The most important calculation we need to do when dealing with straight line equations is to calculate the **gradient**. This is a measure of how steep the line is. If the line is going upwards it will be positive, and if it is going downwards it will be negative. It can be less than 1 (a gradient of 1 means it is at an angle of 45 degrees.

We calculate the gradient using the following formula:

Let’s plot the line **y=2x+1** and try calculating the gradient for it. Does it matter how big a triangle we draw?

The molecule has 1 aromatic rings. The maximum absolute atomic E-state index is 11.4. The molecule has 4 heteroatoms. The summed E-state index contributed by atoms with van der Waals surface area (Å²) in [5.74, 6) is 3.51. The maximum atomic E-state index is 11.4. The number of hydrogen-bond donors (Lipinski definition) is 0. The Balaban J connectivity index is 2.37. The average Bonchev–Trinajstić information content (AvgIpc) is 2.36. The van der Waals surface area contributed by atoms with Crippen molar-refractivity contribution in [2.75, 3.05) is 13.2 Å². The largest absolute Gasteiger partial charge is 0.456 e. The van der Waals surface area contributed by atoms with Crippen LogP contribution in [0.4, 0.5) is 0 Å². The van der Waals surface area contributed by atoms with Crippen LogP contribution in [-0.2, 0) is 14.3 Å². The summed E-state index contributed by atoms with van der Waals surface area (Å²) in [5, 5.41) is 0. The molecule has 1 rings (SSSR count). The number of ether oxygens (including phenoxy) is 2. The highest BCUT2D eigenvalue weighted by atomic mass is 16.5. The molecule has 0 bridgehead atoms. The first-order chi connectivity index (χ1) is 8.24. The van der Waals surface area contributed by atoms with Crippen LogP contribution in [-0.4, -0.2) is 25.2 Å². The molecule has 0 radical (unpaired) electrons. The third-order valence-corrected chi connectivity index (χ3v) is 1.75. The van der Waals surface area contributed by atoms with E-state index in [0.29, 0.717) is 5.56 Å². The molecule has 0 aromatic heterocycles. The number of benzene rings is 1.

**Exercise**

Let’s complete exercise 14D on page 225 of the textbook:

The answers are below:

We don’t really need to draw the line to find the gradient. Because of how it is calculated, as long as we know two points on the line, we can just go ahead and use the formula, the same as we would do if we had the graph in front of us:

Let’s try this (without drawing a graph) for two examples:

1.) Find the gradient of the line joining the points (1,3) and (5,11)

2.) Find the gradient of the line joining the points (1,5) and (5,3)

**Exercise**

Let’s complete exercise 14E on page 226 of the textbook:

The answers are below: